Of course the Trumpoids can’t be reasoned with. They feel patronized because, since they can’t reason based on reality, they want to drag the entire discussion and neighborhood down to their level. But the leadership isn’t trying to win the Trumpoids over. Rather, they are winning over the people who are only peripherally involved. When those hear the Trumpoids speak all they hear is anger and bile and pettiness. And when they hear the leadership they hear competence and reasonableness. They hear the type of people they would trust with the modest fee proposed.

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  13. Daryl and his brother Darryl says:

    @MarkedMan:

    There are many that follow a correct statement like this with “when things get so bad they will finally see!” That won’t happen.

    It will always be someone else’s fault. That’s how delusion works.

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  14. Kathy says:

    This just in from the Republican Advanced Laboratory of Really Advanced Materials:

    We are confident the evaporation of gasoline will carry away enough heat from a fire to extinguish it. The lamestream media reports that gasoline is combustible and will simply add fuel to the fire, but we are confident this is not the case. They cant possibly know what will happen, whereas we have made a thorough study on the matter.

    Seems legit to me.

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  15. PJ says:

    Trump and the GOP only need to release a report saying that the wages for women and non-white men decreased more than they did for white men, and the Trumpers will be happy again.

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  16. Gustopher says:

    Obviously, the only answer to this is more tax cuts for the wealthy.

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  17. george says:

    @An Interested Party:

    When’s the last time Republican tax cuts helped middle-class and working people?

    As you suggest, its never happened.

    On the other hand, its been a long time since anything has helped them. Doing so might be all the Democrats need to start winning elections – 40% never vote. Get even a couple percent of those to vote D and everything changes. As Reynolds points out, unions were abandoned; reversing that would go a long way to cutting the GOP off from the discontent they feed on.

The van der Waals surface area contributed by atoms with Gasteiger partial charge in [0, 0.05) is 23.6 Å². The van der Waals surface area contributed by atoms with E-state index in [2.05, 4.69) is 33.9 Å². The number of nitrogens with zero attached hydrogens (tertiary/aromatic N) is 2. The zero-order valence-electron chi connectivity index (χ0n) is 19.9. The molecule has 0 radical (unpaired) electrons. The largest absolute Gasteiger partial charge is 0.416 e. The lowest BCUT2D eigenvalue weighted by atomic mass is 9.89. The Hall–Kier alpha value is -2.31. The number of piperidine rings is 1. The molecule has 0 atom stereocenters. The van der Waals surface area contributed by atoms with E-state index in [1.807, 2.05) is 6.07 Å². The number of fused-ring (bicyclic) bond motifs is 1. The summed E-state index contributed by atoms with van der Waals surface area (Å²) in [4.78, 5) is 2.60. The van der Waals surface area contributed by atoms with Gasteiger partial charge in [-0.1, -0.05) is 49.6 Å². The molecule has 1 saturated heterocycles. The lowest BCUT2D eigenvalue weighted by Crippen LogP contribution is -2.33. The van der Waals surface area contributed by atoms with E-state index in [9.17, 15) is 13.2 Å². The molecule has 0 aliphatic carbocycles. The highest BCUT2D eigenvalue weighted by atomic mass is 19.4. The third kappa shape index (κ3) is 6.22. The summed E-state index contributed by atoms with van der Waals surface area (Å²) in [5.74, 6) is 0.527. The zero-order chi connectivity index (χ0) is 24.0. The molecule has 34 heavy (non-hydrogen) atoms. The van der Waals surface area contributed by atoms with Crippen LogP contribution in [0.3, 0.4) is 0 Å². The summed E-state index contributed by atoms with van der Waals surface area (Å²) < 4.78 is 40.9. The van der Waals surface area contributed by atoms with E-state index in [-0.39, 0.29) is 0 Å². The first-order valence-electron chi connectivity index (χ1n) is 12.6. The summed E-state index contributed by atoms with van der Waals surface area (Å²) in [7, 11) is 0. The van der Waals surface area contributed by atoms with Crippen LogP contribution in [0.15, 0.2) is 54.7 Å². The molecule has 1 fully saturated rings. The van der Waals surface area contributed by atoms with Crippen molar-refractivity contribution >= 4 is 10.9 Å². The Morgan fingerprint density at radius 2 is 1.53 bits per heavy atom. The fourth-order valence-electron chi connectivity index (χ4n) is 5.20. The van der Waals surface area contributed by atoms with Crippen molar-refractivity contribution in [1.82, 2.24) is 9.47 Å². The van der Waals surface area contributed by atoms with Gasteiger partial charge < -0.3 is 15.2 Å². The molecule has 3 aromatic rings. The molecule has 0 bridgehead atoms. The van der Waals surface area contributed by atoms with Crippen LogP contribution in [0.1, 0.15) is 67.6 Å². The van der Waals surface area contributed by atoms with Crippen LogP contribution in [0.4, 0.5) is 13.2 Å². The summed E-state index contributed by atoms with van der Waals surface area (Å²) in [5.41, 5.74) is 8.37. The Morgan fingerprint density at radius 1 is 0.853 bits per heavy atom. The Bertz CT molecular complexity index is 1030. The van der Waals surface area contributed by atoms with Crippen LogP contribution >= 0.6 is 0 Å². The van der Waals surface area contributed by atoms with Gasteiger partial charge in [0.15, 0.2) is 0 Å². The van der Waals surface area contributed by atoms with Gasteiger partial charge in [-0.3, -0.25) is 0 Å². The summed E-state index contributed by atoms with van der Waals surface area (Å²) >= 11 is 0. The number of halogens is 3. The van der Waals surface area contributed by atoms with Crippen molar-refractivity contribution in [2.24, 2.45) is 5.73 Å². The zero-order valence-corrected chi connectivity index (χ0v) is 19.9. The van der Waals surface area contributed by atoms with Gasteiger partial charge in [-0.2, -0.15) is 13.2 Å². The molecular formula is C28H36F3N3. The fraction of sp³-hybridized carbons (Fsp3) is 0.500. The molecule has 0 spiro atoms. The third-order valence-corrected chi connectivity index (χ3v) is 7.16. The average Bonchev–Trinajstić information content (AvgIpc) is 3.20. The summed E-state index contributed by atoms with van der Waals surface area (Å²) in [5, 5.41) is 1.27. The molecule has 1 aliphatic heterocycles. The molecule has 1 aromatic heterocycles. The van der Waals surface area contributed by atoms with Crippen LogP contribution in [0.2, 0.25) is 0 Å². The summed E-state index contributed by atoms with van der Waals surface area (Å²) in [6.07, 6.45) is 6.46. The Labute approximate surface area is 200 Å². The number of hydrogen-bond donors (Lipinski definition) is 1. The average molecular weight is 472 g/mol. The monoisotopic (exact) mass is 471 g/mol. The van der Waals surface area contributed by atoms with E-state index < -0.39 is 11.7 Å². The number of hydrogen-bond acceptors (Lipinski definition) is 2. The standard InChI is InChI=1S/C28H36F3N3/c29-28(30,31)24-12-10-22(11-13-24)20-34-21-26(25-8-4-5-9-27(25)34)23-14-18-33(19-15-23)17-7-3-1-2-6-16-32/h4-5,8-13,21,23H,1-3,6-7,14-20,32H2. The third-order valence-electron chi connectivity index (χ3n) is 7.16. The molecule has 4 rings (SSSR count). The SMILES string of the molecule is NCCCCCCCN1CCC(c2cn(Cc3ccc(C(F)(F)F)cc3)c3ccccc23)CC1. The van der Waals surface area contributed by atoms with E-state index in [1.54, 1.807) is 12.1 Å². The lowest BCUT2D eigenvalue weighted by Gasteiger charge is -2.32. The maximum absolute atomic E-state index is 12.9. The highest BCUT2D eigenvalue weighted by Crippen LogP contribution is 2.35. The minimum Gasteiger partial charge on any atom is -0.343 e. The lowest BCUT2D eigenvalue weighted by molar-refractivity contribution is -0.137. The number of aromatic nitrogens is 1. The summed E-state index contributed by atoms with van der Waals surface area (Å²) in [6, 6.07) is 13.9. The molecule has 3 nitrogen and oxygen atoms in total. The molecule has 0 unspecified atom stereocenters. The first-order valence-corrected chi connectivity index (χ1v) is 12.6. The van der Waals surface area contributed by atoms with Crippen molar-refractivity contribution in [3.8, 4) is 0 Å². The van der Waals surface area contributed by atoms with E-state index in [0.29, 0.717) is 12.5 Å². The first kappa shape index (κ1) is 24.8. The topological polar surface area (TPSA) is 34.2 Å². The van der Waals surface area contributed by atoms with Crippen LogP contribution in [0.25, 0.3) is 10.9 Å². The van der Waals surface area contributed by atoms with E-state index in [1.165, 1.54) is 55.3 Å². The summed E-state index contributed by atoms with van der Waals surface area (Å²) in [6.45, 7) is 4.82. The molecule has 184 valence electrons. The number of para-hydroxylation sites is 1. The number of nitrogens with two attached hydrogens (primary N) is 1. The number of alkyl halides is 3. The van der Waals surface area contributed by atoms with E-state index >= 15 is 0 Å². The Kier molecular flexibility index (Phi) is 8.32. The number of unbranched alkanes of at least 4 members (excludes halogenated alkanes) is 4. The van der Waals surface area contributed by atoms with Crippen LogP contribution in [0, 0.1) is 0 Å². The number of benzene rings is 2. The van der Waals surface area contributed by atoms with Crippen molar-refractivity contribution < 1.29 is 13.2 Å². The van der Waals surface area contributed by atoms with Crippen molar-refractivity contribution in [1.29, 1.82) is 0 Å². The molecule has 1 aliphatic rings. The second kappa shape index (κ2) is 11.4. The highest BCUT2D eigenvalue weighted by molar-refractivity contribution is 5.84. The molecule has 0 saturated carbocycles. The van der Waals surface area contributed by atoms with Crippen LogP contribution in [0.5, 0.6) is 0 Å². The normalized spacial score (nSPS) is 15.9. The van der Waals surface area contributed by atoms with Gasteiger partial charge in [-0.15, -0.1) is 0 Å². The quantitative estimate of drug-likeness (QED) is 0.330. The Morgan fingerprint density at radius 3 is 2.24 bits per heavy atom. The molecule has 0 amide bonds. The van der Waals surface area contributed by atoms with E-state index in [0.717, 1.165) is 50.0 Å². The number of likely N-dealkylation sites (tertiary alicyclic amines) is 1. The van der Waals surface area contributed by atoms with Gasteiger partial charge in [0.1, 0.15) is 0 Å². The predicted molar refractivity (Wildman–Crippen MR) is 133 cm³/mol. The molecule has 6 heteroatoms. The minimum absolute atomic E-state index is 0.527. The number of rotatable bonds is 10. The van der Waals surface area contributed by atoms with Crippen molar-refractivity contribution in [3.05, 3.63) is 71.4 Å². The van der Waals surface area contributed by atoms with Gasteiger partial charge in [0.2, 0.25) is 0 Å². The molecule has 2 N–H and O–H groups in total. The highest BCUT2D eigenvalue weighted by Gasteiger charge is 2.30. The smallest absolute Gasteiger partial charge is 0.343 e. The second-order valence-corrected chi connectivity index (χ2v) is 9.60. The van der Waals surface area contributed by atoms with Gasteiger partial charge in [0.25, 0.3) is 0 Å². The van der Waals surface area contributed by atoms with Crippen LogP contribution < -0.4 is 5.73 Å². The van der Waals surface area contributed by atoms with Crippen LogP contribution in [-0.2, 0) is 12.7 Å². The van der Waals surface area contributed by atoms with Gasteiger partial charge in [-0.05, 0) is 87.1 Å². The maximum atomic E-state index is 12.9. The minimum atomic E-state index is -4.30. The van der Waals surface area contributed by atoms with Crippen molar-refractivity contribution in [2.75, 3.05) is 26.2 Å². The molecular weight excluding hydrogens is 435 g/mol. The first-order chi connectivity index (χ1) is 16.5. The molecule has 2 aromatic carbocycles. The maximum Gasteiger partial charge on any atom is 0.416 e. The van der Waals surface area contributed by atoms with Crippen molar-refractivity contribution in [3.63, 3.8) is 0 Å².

The GOP never does anything for middle class and working class people (their whole supply side economics is based on trickle down), but they’ve learned to sound sympathetic. Meanwhile the Dems dropped unions and often don’t even bother pretending to be sympathetic to middle class and working class people – I have to the think the common progressive tactic of telling the middle and working class people that others have it worse, which though true, is such an obviously suicidal approach that it had to have been conceived by some conservative infiltrator.

    Yes, someone with a living standard of 2 out of 10 is twice as well off than those with a living standard of 1 out of 10, but when the people pointing that out are at 8 out of 10 (ie well off politicians, academics and so on) it rarely goes over well.

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  18. Just nutha ignint cracker says:

    @Franklin: No, the other way pries it from cold, dead, fingers, but …

    Despite Republican hopes

    I’m sorry, I call BS on this one. No one in the Republican sphere of influence gives a rat’s arse about any wallet not in their own pocket or any bank balance not in their own name. Moreover, in a nation where the guiding economic principle is “the money always looks better in my wallet than it does in yours,” there shouldn’t really be any surprise about this.

    Ya want a nation with better economic equality and a higher GINI coefficient? Your gonna have to move. And you’ll probably complain about how much less difference there is between you and your less economically advantaged neighbor when you get there.

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  19. Just nutha ignint cracker says:

    @MarkedMan: ” At this point, no intelligent young person who values facts in achieving decent social goals would even consider becoming a Republican.”

    A small edit, but I think it improves the clarity of your thoughts.

    “This is a death spiral.”

    We can hope. I wish more tangible action was possible to achieve it, though.

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  20. OzarkHillbilly says:

    Despite Republican hopes, the tax cuts passed by Congress in December are not manifesting themselves in increased wages.

    Hopes? Hopes???? They never gave a rats ass about increasing wages, only about concentrating wealth among the few.

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  21. Franklin says:

    Is it too obvious to point out that all the bonuses given out after the tax cut legislation were probably from Republican CEOs that wanted to make a political statement? And furthermore, that that’s the last of their windfall that any of their workers will ever see?

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  22. Just nutha ignint cracker says:

    @Franklin: Clearly, you need to exercise your cynicism more. I never thought the bonuses were anything other than window dressing from the first announcement.